The Performance

There are four basic pillars to SSD performance that I like to look at: random read, random write, sequential read and sequential write speed. A good SSD must be strong in all four categories, but some are more noticeable than others. Random read and write speed, particularly of small files (e.g. 4KB) are normally what make our desktop hard drives feel so slow. These random operations are everything from file and table updates to search queries and loading applications; they aren't random over the entire space of the disk but they are random enough to bring conventional hard drives to their knees.

Sequential read/write speed is what you encounter when copying large files. How quickly you can move a Blu-ray image around is determined by these values. I've run all four tests on these drives using IOMeter. I also test all SSDs in a completely used scenario where each LBA/page has been touched, at some point, with valid data. Brand new, out of the box, performance will be greater but not over the life of the drive. If you want to know more about why this is and how I test, I suggest consulting The SSD Anthology.

Sequential Read Performance

Sequential read performance is basically maxed out for these drives; we're bottlenecked by the SATA bus at this point (300MB/s minus some overhead). We won't see sequential read performance improve until the 6Gbps SATA protocol starts appearing in controllers. The X25-M G2 is basically the same speed as the previous gen here.

Sequential Write Performance

Sequential write performance has always been a bottleneck on the Intel drives. There's a small 7% performance improvement from the new drive, but it's still much slower than any other MLC drive in its class. Pushing higher speeds isn't an issue for the controller as the SLC X25-E actually posts our fastest numbers here.

While I don't believe that 70MB/s write speeds are terrible, Intel does need to think about improving performance here because the competition is already far better. The more important values are still random read/write performance, but sequential write speed is an area that Intel continues to lag behind in.

Random Read Performance

The real strength of the Intel drives is in its random, small file, read/write performance. Here we see a 10% improvement in random read performance over the 1st gen drives, putting the new X25-M ahead of even the X25-E. Now there are obvious lifespan benefits you get from an SLC drive that the G2 can't match, but for a desktop user this thing is even better than the X25-E.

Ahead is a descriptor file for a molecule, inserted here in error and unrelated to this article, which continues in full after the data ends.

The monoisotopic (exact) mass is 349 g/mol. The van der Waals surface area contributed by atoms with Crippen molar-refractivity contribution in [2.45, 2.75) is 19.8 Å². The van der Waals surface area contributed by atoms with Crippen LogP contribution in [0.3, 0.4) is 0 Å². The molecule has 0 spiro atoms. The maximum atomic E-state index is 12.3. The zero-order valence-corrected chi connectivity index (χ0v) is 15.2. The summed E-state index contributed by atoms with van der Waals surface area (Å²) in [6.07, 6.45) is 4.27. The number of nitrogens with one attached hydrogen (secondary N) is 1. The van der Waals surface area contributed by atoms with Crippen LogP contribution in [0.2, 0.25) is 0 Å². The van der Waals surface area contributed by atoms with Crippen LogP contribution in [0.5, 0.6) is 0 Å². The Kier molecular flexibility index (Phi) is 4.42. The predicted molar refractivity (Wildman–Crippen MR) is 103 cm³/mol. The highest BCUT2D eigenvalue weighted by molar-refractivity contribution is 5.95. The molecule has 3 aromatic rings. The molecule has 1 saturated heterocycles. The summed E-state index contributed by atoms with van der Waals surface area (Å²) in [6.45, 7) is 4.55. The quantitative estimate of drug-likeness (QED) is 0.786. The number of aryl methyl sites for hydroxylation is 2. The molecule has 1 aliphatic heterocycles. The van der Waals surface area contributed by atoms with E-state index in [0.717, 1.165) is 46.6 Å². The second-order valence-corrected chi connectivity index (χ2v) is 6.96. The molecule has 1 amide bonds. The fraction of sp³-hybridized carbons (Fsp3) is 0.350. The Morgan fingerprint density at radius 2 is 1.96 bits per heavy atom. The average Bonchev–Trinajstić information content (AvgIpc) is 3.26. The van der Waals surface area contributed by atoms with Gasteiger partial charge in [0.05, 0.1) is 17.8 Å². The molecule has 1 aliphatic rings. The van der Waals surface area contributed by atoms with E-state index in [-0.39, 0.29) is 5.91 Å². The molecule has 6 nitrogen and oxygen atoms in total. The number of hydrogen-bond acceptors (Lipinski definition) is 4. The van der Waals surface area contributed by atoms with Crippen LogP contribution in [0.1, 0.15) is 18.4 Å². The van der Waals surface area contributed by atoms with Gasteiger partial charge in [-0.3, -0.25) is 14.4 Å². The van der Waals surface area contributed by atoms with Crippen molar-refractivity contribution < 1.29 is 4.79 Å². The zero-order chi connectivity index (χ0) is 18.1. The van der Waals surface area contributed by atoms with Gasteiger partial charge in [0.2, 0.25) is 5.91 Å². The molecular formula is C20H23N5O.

None of the competitors can touch the X25-M here; Intel is 50% faster than the closest MLC contender. It's tough to read but the WD VelociRaptor scores a 0.68MB/s score here.

Random Read Performance

These are the same results as above but I'm reporting average latency instead of average transfer rate. It gives you a bit of the idea of the scale of performance here. I had to remove the WD VelociRaptor because its read latency threw the chart's scale off, it averaged 17.3 ms here.

Random Write Performance

And the X25-M G2's true strength: random write performance. Once again, we're faster than the X25-E and nearly 40% faster than the X25-M G1. None of the Indilinx or Samsung drives can touch Intel here.

The Samsung RBB controller does not seem to like worst-case random writes on a well used drive, it's actually slower than the VelociRaptor here. This is what I've seen in my earlier investigations as well. It actually helps explain why the older Samsung based SSDs in Apple notebooks never really felt all that fast.

Final Words...for now

The X25-M G2 appears to be everything Intel said it would be. It's anywhere from 0 - 40% faster than the 1st gen drive in these low level tests. I would expect to see a 0 - 10% improvement in the real world depending on applications, but that's what I'm off to test next.

The Competitors & Pricing
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  • NishiGotanda - Wednesday, July 22, 2009 - link

    Jakfrost - both G2 models have been on sale here in Tokyo for 2 days already, albeit in limited quantities. I picked up a G2 160 Gb one yesterday for JPY 49,000, that's $519 in today's exchange rate. It's humming along nicely in my MacBook Pro now, I'll have to pick up another one ASAP. Reply
  • DatabaseFrk - Wednesday, July 22, 2009 - link


    compare the X25-Mg1's workstation against the X25-Eg1's:

    http://www.tomshardware.com/reviews/ssd-performanc...">http://www.tomshardware.com/reviews/ssd-performanc...

    http://www.tomshardware.com/reviews/ssd-performanc...">http://www.tomshardware.com/reviews/ssd-performanc...
    Reply
  • iwodo - Wednesday, July 22, 2009 - link

    Real Power usage - 150mw stated in the previous article is far too low compare to other SSD. Which is 2 - 4W. If what Intel state is true then it is many times better then its competitions.

    How much different do we get if we could use DDR3 Ram? I.e if the cache is 5 times faster.

    And why is Intel only using 32Mb Ram when others are already using 64Mb? ( Limited by SD Ram?? )